EARLYJAS Rag January 2005
||musicians in the area, is getting out of music. Steve’s last gig was with the Gene Fioca band New Year’s Eve at
the Sheraton Suites in Cuyahoga Falls. That last gig was with a really swinging band – Steve tripling on
trumpet, tenor sax, and vocal. Those who were there say that it was a bittersweet evening. Steve played so
well and captured the crowd but only a few people knew that it was an Aloha evening for Steve. More on
Steve has had a remarkable career as a traditional jazz musician. He took piano lessons and trumpet lessons as
a kid. His dad was a trombone player and jazz record collector. Early on, Steve discovered an Audio Fidelity
LP: Louie and the Dukes of Dixieland. He wore out the vinyl and soon knew all the tunes. In 9th grade,
living in Boulder, Colorado, Steve wanted to join the fledgling new high school Dixie band called the Pearl
Street Jazz Band (PSJB). Steve started with the PCJB on tuba but quickly became the trumpet player. The band
matured and got many gigs in and around Denver, including a long stint at Heritage Square Opera House in
Golden, CO. They played authentic arrangements that they learned from listening to old records. One of my
favorite s on the three LPs they recorded is Snakes Hips – not a song heard often. Given the proximity of the
world famous Queen City Jazz Band, the young Pearl City kids were greatly influenced by the QCJB and
followed them around, even playing off nights for them.
While in college, a mentor, Dr. Bill Clark, pulled Steve into a band that won a national collegiate Dixieland
band competition and led to tours throughout the West, the Kentucky Derby, and lots of local TV shows.
They also appeared on the Today Show and the Merv Griffin show.
Steve was fluent in Spanish and went to study in Costa Rica for a year. The year was cut short when the
Queen City Jazz Band called him to join the band. The QCJB played tricky music, stylish arrangements, rare
tunes, and were crowd pleasers. The band toured extensively and made numerous recordings. It was a great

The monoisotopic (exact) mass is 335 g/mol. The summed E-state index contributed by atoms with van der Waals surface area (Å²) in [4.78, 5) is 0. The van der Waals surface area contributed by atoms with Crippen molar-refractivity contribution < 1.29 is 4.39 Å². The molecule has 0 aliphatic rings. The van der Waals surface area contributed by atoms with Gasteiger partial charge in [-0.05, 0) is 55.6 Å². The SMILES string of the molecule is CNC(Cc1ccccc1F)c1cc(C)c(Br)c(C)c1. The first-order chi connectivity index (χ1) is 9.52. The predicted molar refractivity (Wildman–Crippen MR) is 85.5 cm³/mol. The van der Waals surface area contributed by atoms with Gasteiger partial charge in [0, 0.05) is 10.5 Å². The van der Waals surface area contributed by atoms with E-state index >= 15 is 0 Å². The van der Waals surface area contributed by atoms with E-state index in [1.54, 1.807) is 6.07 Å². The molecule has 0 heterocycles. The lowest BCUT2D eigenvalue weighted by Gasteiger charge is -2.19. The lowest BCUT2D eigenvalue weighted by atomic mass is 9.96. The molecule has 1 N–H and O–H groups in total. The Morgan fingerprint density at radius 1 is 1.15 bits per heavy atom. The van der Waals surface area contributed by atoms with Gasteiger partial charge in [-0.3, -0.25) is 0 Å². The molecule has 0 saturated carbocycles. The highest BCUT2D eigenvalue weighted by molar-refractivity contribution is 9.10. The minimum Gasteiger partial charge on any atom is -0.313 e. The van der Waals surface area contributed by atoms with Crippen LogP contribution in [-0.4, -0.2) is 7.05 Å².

musical education. Steve owes some of his style to his predecessor, Wes Mix, who had studied with Al Hirt.
Steve uses some of Wes’ technical skills and fast fingering techniques. He quickly names Louie Armstrong as a
prime influence. Steve also played two stints with Your Father’s Mustache Band. That band along with the
QCJB helped Steve acquire a knack for the ‘Show Biz’ part of the music.
Along about this time, Steve met Cindy, who became his bride. They did something very smart. Instead of
plunging immediately into the workaday world they took half a year to tour all over Europe. Steve took his
trumpet and sat in with bands in a variety of places in Europe.
Around 1990, the Baumans moved to the Washington DC where Steve quickly became a part of that jazz scene,
playing with many of the local bands in venues ranging from the jazz clubs in Georgetown to the National
Mall. It was in DC that Steve started playing the tenor saxophone. Why? He simply was interested and
wanted another instrument. That decision added another layer of complexity and style that has served him
well in recent years.
In 1994, the Baumans moved to Munroe Falls, OH, and soon Steve heard about EARLYJAS and attended a few
meetings. It wasn’t long before he was a regular sub for bands such as the Earlville band. Dick Jacoby
discovered him and Steve soon became a ‘main man’ for Dick’s Red Garter JB and Trio. He was a regular at
Benito’s for several years and produced a CD of that band. He has enjoyed working with George Foley for
several years as well as with Billy Kaye. A couple of years ago, Steve gathered a few NE Ohio musicians and
started the Classic JB; a CD of his work with them is still available.
In 2003, Steve got a call from some of his old band mates in Colorado who invited him to tour Moscow with
them. Among other places thay played at the Tchaikovsky School of Music. There they played ‘Midnight in
Moscow’ and were astonished to hear hundreds of people singing along in Russian.
Steve has decided that he needs to put his family ahead of his music. He wants to spend more time with
Cindy and with daughter Emily (age 12), and son Jack, (age 7). He is in mid-career in his demanding day job.
Practicing an hour a day on trumpet and sax takes a chunk of time – time that might better be spent driving
Jack to this or watching Emily do that.
Now about that Aloha… Steve spent a few tender years living in Hawaii. In Hawaii, Aloha means a lot of
things. Here’s a Google dictionary definition: “(Aloha) can mean hello and goodbye, welcome or farewell,
celebration, and best wishes.” It can mean: “I’ll be back.” Steve has said that performing has been a big part
of his life and that some day he will return. He is taking a hiatus or sabbatical, not a retirement.
From Steve’s many fans, we wish you Aloha and hope that your departure from the jazz scene is temporary.
All the best to you, Steve, Cindy, Emily, and Jack.